The Bible is clear that we are to pray for our leaders no matter what our political preference may be. Paul’s First Letter to Timothy makes clear that we are called to pray for our leaders. Preaching for Carter taught me a few things about
The Christian imagery and rhetoric on view during this month’s Capitol insurrection are sparking renewed debate about the societal effects of melding Christian faith with an exclusionary breed of nationalism.
Stating that Brazil’s federal government displayed contempt for protecting the health of the population and showed criminal conduct, 380 Brazilian Christian religious leaders filed an impeachment request against President Jair Bolsonaro for the crime of shirking his responsibilities.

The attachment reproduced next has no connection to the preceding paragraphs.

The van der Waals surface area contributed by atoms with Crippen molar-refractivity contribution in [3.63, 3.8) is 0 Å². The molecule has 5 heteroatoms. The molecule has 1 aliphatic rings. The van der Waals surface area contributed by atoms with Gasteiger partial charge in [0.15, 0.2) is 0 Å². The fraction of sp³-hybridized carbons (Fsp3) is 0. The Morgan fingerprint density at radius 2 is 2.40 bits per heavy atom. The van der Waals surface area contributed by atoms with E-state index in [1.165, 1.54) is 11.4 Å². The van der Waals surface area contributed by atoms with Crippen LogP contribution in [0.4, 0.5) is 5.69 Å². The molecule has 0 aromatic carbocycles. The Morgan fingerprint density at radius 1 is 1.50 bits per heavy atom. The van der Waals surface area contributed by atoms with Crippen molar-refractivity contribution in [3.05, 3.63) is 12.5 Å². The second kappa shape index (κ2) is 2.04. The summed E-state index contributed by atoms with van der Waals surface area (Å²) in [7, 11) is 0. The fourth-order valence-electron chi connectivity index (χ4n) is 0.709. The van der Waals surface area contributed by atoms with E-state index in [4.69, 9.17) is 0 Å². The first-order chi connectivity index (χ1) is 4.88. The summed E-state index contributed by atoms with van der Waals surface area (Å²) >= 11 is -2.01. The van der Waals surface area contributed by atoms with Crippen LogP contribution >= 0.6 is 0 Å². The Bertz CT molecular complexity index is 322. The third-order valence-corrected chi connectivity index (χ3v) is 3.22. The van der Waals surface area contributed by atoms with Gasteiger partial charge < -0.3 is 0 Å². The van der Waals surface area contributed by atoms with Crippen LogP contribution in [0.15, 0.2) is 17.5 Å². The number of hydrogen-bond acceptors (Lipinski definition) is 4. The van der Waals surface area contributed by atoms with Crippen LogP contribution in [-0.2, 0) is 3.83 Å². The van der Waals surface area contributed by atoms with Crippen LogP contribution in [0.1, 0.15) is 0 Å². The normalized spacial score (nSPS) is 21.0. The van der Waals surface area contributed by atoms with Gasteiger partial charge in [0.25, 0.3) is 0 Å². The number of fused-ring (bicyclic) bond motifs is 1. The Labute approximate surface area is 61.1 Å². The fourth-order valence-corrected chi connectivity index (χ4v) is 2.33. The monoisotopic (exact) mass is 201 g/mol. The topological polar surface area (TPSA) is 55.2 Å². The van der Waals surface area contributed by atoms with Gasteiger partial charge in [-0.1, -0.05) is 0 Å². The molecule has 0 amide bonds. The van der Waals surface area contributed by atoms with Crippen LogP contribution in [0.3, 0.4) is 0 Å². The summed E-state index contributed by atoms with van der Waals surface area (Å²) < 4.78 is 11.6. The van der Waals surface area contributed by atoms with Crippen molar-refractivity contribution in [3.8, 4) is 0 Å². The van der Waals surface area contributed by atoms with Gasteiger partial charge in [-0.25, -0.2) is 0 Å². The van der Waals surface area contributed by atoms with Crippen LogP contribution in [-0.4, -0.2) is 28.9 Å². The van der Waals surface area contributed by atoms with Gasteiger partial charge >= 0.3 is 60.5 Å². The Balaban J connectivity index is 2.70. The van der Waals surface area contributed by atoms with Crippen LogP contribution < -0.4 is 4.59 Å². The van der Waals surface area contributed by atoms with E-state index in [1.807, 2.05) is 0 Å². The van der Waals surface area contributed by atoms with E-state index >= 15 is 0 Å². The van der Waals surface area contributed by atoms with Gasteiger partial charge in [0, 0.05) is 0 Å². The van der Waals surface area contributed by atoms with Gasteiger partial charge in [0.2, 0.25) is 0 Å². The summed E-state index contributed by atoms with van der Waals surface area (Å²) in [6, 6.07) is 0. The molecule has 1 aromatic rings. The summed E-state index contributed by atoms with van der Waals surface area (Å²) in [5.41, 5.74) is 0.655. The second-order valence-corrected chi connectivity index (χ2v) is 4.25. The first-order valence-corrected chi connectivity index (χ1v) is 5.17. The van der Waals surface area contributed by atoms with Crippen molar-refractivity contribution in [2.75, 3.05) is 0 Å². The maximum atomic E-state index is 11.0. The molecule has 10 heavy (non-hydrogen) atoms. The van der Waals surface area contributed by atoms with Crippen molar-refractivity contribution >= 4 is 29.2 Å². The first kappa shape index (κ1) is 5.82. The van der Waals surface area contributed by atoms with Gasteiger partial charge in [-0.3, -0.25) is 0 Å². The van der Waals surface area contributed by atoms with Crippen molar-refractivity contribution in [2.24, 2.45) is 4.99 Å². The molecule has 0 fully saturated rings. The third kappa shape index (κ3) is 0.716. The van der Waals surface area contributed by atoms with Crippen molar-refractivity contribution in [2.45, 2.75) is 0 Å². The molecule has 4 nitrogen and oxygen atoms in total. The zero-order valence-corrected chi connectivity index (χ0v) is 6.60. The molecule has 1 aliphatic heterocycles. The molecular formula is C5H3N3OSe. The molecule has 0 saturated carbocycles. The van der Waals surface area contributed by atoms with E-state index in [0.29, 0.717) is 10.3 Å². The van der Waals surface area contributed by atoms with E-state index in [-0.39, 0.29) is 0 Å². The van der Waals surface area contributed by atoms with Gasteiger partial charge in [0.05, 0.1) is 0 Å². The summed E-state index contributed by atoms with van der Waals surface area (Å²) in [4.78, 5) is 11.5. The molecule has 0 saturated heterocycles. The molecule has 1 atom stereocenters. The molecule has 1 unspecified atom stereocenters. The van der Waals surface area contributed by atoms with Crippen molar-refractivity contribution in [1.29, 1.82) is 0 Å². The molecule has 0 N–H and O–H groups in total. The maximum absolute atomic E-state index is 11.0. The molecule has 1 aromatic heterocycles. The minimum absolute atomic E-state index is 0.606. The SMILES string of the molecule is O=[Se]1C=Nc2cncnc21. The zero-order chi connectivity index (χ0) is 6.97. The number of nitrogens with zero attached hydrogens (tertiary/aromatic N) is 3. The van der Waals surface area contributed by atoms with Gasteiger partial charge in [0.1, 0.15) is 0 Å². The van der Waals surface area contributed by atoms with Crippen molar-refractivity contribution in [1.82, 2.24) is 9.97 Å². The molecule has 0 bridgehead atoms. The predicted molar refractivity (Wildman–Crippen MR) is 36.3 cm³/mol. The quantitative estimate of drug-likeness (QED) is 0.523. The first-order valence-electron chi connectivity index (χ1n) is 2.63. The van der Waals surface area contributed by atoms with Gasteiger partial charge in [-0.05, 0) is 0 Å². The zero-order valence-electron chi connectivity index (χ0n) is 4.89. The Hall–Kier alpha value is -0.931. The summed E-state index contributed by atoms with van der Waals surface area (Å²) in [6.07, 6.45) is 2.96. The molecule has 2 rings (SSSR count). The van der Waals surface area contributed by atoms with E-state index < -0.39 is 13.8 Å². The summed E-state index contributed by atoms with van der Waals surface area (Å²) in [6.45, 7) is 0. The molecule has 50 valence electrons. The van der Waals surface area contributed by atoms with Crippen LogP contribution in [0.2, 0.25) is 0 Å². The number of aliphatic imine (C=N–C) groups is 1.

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A historic Episcopal church in Baltimore has committed to setting aside $100,000 to reparations, an initiative that will contribute to local racial justice causes. Memorial Episcopal Church also pledged to contribute an additional $400,000 for reparations and justice over five years.
Two national religious groups, one evangelical Christian, the other Orthodox Jewish, have teamed up to offer their sacred spaces for vaccine distribution, hoping to assist government officials and private companies in the effort to combat the ongoing pandemic.
According to a new Pew Research survey of 14 countries, the coronavirus pandemic has not significantly boosted people’s faith. Of the countries surveyed — all advanced economies with significant secular populations — Americans were most likely to say the pandemic made their faith stronger.
In government circles, truth-tellers are known as “whistleblowers, but it’s fitting that they are also otherwise known as “prophets at work.” The challenges whistleblowers face are complex. Faith communities have a role in supporting these truth-tellers.